According to The American Bible Society, two-thirds of Americans believe the Bible contains everything a person needs to know in order to live a meaningful life. Unfortunately, about one- fourth actually read it on a regular basis, while the majority, only four times a year or less.
From this we can reasonably deduce the following:
For most, the Bible is still regarded as the ultimate key to a “meaningful life”—which by extension resolves it as the essential tool for defining what the meaning of life actually is. And only by digesting its content—spending time reading, searching and meditating upon it, can we possess and fulfill the individual meaning of our own, uniquely designed life.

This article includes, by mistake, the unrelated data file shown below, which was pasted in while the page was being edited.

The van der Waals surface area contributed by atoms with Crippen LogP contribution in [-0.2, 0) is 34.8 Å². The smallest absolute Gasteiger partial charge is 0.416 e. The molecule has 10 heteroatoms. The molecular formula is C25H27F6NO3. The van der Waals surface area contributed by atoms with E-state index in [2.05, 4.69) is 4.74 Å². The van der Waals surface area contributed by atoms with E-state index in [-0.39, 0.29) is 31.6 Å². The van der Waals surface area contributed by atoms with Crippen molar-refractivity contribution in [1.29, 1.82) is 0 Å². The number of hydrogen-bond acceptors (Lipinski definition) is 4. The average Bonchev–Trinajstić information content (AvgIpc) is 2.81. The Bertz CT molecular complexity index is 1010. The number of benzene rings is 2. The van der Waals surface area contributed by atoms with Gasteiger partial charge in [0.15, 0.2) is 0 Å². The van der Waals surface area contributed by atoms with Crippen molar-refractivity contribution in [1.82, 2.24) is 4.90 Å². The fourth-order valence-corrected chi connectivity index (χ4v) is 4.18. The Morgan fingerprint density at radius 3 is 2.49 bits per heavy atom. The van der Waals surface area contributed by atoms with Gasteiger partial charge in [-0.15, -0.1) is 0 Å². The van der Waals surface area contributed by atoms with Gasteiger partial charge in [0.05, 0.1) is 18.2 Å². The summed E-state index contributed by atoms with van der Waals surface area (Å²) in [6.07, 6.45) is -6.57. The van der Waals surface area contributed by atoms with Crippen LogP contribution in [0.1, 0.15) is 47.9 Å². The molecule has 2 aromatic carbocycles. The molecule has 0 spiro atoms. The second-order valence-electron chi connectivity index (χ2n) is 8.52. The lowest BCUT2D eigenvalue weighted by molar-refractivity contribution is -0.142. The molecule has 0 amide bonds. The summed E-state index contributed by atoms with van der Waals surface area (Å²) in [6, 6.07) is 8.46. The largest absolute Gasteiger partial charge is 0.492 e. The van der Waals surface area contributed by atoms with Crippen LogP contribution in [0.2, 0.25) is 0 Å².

Despite our earnest profession of faith in the Bible, and deep desire to live the life “we were distinctly created for, we collectively dismiss its invitation for a variety of sensible, yet spiritually-Illegitimate reasons, otherwise known as the “Yeah-buts”. Yeah-but: I don’t have time. It’s difficult to understand. It doesn’t seem relevant. I find it completely boring. Or…I already read it—to name a few.”
This is certainly why eighty percent of those who identify themselves as Christians in America, believe that “God helps those who help themselves,” is actually a Bible verse, and live accordingly with a fix-it-myself, competitive, striving mentality—something Jesus never did, or modeled for His followers. And why whether we have plenty of resources or not quite enough, we remain exhausted, depressed and desperate for purpose that seems just out of reach.
So what can we do with this information? And how do we make the jump from what we passionately profess and truly desire, to actually knowing who we are as individuals and why we’re here?